Peter Morse lives in Amesbury, and David West is resident here in Gloucester. Both artists are in need of going to the grocery as well as the dentist.

Peter Morse holds a BA Summa Cum Laude from Gordon College and an MFA in Photography from the University of Hartford, CT. Residencies include Berlin, Germany, New York, NY and Portland OR. He teaches at Gordon College where he is also Manager of the Barrington Center for the Arts and the Gallery. He has exhibited in the US, Germany and Cuba. Morse maintains a studio in Amesbury MA.

David West is originally from Mississippi. He holds an MFA from Louisiana State University with a concentration in printmaking. He is Associate Professor of art at Gordon College, Wenham MA where he is Chair of the Art Department. West is also Co-Founder/Curator of ArtSpace 86 Gallery in Jackson MS. He has exhibited widely in the US. West is now living in Gloucester MA

👏👏 A Mayor that ❤️ arts: Sefatia Romeo-Theken shares Ruthanne Collinson #pocketpoem ✍️

It’s free and simple to participate in National Poem in Your Pocket Day.  From Mayor Romeo-Theken:

“I’ve selected a poem by former poet laureate, Ruthanne “Rufus” Collinson, “Jumping In”. The view from my City Hall office is the building Collinson writes about, and the poem’s span of time and special moments –celebrating kids, seniors, connections and kindness– are music to read.”- Mayor Romeo-Theken, Gloucester, MA

JUMPING IN

I was 12 years old
dreaming already
of the life within life,
writing plays and poems,
clumsy beyond description
when I arrived at Central Grammar School,
to a daily journey over the bridge,
learning about the universe of Gloucester
from my new friends,
learning art and history and language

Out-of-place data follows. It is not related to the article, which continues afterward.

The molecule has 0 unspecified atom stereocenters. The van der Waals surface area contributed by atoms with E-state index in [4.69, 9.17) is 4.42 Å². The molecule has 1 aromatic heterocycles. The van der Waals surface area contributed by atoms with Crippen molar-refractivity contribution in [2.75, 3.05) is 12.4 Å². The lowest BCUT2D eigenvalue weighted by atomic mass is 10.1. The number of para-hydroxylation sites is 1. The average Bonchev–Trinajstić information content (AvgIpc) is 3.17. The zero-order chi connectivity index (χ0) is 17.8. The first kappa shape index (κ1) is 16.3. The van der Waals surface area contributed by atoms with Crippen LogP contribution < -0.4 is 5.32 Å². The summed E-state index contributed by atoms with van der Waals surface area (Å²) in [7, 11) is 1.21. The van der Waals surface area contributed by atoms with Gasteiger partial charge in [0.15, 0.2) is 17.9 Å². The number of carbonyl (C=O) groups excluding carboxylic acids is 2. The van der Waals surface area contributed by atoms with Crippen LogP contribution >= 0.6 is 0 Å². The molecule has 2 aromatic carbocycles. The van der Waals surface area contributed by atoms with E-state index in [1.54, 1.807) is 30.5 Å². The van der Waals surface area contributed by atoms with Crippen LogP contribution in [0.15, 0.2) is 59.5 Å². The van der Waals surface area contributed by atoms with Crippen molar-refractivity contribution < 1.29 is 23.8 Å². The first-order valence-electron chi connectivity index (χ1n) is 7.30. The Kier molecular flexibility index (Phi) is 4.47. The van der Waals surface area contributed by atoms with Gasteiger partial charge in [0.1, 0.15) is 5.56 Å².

from my new teachers.
What I will never forget
is the lesson I learned from the kind eighth grade girls
on the playground.
In elementary school, I fell down everyday at recess,
playing jump rope, trying to jump in.
My new friends at Central Grammar
taught me to look up,
to wait until the rope swung high,
to wait for the thin shimmering line
to reach its highest arc,
to enter then
and begin to keep the rhythm.
And here I am today.
The school has become a residence for the elders
and, once again,
I am learning to jump in

-RUTHANNE “RUFUS” COLLINSON

Reminder- kids poetry contest is closing soon. Gloucester Lyceum & Sawyer Free Libraray childrens services Poetry Without Paper 2018 contest And send them to the Mayor’s office– she promises to read them!

✍️🎶Happy #pocketpoem day! Three from John Ronan. What poem will you share?

It’s free and simple to participate. Carry a Poem. Share a Poem.

John Ronan, a poet, playwright, journalist and a National Endowment for the
Arts Fellow in Literature, shares two sonnets: “The Parlor” and “The Lesson.”  And the very short, “Arrowhead.”

Arrowhead
The bifacial point, found in a potato
field in Maine, is still sharp,
a Micmac weapon or crafted heart
knapped from the whole cloth of stone.
Flint’s a slap in the face, elegist
relic only as long as you look.
Says: crow shadow and opaque.
Adds: I will exist without witness.

-John J. Ronan

John Ronan served as Gloucester’s Poet Laureate 2008-2010, maintaining the website resource dedicated to Gloucester poets, Gloucester Poet Laureate, and producing Salt and Light: An Anthology of Gloucester Poetry, published spring 2010. He is the host of the Cape Ann TV (now 1623 studios) program, The Writer’s Block.  His most recent anthology is Taking the Train of Singularity South from Midtown. He read “We, Helsmen” at Mayor Romeo Theken’s 2018 Inauguration. Ronan helped to establish Poetry without Paper; the 12th annual deadline for this beloved annual tradition is approaching. Gloucester Lyceum & Sawyer Free Libraray childrens services Poetry Without Paper 2018 contest 

Poetry without Paper deadline reminder from Christy Russo Sawyer Free Library, John Ronan, O’Maley School, & Mayor Romeo Theken

Two weeks to go. Kids- send in your poems: Gloucester Lyceum & Sawyer Free Libraray childrens services Poetry Without Paper 2018 is underway

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Now in its 16th year (!) Sawyer Free’s annual poetry contest for all students who go to Gloucester schools or live in Gloucester is LIVE. Participants can submit up to 3 poems through April 30, 2018. Some of the previous winning poems are published on the library web site. 2015  2016 2017